What If Companies Shared Exactly How They Determine Salaries?

The startup Buffer not only posts its compensation figures publicly, but also shares the equation for how it arrived at those numbers.

Mike Segar / Reuters

Comparing salary numbers with a coworker seems like it could only do damage: If there’s a pay differential, which there almost always is, the conversation (and relationship) could get awkward, and the person being paid less might start to harbor ill feelings toward an otherwise good employment situation.

Feeling underpaid has powerful negative effects. One survey found that half of Americans feel they aren’t paid enough; another found that the feeling of not being compensated fairly is the main predictor of job satisfaction and intent to leave.

But what used to be the default corporate setup—keeping paycheck numbers a secret—is now being questioned. Pay transparency has long been a feature of work for many public employees, but now some private-sector workers are experiencing it as well. Last year, the social-media management company Buffer made its pay formula and employees’ salaries public, arguing that transparency boosts trust and productivity. Additionally, the company has put information about its equity, revenue, and staff diversity out in the open as well.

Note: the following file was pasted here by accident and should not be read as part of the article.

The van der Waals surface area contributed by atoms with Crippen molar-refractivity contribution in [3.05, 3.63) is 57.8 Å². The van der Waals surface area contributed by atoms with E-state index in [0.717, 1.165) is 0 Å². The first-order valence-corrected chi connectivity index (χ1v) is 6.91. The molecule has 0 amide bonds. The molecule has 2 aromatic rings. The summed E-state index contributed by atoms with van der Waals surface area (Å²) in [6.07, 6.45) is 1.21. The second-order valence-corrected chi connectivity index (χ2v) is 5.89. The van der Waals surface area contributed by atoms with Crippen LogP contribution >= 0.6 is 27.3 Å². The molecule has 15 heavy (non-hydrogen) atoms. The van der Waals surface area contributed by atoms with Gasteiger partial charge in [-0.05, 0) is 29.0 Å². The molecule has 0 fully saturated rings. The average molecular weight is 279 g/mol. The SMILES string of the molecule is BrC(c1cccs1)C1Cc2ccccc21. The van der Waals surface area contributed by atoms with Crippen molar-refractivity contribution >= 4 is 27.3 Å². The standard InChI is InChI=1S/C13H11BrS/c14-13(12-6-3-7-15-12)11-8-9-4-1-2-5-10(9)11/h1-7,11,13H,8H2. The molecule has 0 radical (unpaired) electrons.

This week, Buffer released its new formula for calculating employees’ salaries. The equation starts with the base pay of an employee’s role, and then adjusts it based on experience, number of dependents, and number of years at the company. It also factors in where an employee is based. Along with this new equation, Buffer included a calculator on its website so employees can check their salaries against the formula.

“This means that now anyone can see what they might make at Buffer by plugging in their own data for location, experience and so forth,” wrote Buffer’s co-founders Joel Gascoigne and Leo Widrich. They added that they wanted to continue to make their data easily accessible, and were encouraged that some other startups had adopted their pay-formula model.

Giving employees a formula and a calculator is smart because simply sharing employees’ salaries on a spreadsheet doesn’t give the numbers context, which means it misses one of the most important elements in compensation: that employees feel that pay is fair. One study found that employees who felt their pay was unfair were extremely stressed, unsatisfied, and disengaged. Further, while researchers found that having a belief that pay is related to performance is the most important determinant of whether it’s considered fair, understanding how it’s determined is also a top factor.